NYC woman charged with getting ISIS training in Syria says her father forced her to join

NEW YORK — A Brooklyn woman who was repatriated from Syria with her family faces criminal charges for getting AK-47 training from ISIS — though she maintains through her lawyer that she was drummed into joining the terrorist group at age 17 by her father.

Halima Salman, an American citizen, flew into Kennedy Airport with her mother and eight siblings on Tuesday, as part of a complex repatriation effort hailed by Secretary of State Antony Blinken as “the largest single repatriation of U.S. citizens from northeast Syria to date.”

She was arrested after she landed, though, and charged with knowingly receiving military training from a terrorist organization. The charge carries a maximum 10-year sentence.

The rest of her family is staying with her maternal grandmother in New Hampshire.

The FBI and federal prosecutors allege that she and her now-deceased father left the U.S. on a flight from JFK in 2017 and headed to Syria by way of Moscow, then Turkey.

When she turned 18, she got AK-47 training, married an ISIS member, and joined an all-female battalion made up of ISIS brides, the feds allege, presenting an image of a military document they obtained as proof of her willing involvement.

“The defendant was not conscripted to join ISIS. Women were not conscripted to join ISIS. Instead, it was something that the defendant sought out as an adult,” Assistant U.S. Attorney Amanda Shami said at her Brooklyn Criminal Court arraignment Tuesday.

She was captured by anti-ISIS forces in 2019, and in an FBI interview last year, she told a special agent she never received training and never owned a weapon.

Her lawyer, Samuel Jacobson of the Federal Defenders, argued Tuesday that prosecutors have it all wrong, and that she was a victim of her father’s scheme to join ISIS and not a willing member.

“In many ways, it’s shocking that we’re here today,” he said.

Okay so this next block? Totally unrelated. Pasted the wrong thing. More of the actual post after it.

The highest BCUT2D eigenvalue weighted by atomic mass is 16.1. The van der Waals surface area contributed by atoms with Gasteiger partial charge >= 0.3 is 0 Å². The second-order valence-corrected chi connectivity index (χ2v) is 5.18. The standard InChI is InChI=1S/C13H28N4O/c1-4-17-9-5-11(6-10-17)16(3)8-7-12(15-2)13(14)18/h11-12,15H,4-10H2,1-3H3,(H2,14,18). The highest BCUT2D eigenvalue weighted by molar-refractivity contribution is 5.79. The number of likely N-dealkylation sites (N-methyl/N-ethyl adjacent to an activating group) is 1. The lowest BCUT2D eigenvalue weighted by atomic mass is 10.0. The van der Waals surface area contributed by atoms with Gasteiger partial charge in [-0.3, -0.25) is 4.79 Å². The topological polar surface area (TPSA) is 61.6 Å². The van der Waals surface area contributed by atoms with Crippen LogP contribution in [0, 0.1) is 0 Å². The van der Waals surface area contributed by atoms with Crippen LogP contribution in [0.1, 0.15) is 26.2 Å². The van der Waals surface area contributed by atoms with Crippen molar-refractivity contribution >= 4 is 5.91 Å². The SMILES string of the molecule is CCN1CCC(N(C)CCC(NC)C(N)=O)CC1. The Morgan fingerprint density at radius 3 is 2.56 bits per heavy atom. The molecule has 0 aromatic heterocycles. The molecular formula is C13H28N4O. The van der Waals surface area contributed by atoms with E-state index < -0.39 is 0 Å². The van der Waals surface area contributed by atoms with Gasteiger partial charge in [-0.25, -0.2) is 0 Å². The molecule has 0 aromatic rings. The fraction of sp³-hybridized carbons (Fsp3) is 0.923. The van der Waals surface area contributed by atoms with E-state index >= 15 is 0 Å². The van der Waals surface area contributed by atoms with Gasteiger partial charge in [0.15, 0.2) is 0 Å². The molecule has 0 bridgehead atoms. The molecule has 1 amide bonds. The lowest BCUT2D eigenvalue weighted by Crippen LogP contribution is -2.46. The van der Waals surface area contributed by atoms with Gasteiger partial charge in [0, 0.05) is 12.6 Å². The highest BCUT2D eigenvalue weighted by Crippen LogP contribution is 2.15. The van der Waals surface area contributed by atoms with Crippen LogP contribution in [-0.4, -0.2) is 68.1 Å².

Jacobson said in court that her father tricked the family into traveling to Syria by telling them he was taking them to visit Turkey. Instead, he took them to al-Mayadin, an ISIS-occupied town in Syria. The Syrian Army recaptured the town in October 2017.

“Halima was a teenager. She had no idea that her father had any sentiments that were pro-ISIS, had any interest in joining ISIS,” Jacobson said. “Halima’s father also arranged a marriage for Halima while she was still underage. She was 17 years old. She didn’t have a choice in the matter. … She was a kid. Her father took her to this territory.”

After her father was killed in a rocket attack, she paid a smuggler to help get her out of Syria, ditched her husband and fled to Iraqi Kurdistan, knowing she’d wind up in a detention camp, the defense lawyer said.

“Such was her desperation to get out of this place and to get out of the situation that her father had put her in, that her husband had put her in,” Jacobson said.

She was reunited with her mother and siblings soon after, and was bounced between camps and a prison facility for the next five year as she pleaded to be repatriated, he said.

Jacobson said she never received training, and was never a part of a battalion, questioning the validity of the printout that said otherwise. And he scoffed at the contention that she could be seen on video walking with an AK-47.

“if she picked up an AK-47 once, who cares? Everyone has an AK-47 in these towns. That doesn’t mean she’s a danger,” he said.

Shami countered that her husband’s phone has “other pieces of information, photographs, intimate photographs, intimate notes that corroborate that the relationship that she had was a loving one, and that corroborate that she is not the victim that she is portraying herself to be right now.”

The prosecutor said that Salman is trying to put forth a “narrative” that’s at odds with her past statements to law enforcement about her relationship with her husband, and questioned the defense lawyer’s statements that Salman had no contacts in Syria.

“The defendant admitted that they had a loving relationship and that there was a lot of love between them,” Shami said. “The idea that it’s ‘who cares’ if she picked up an AK-47 is not actually (valid) — people care. People care if you receive military training from ISIS.”

Magistrate Judge Robert Levy ruled Tuesday that prosecutors had enough to establish Salman as a possible flight risk or danger to the community, and ordered her held without bond.

Jacobson plans to challenge that ruling at a preliminary hearing later this month.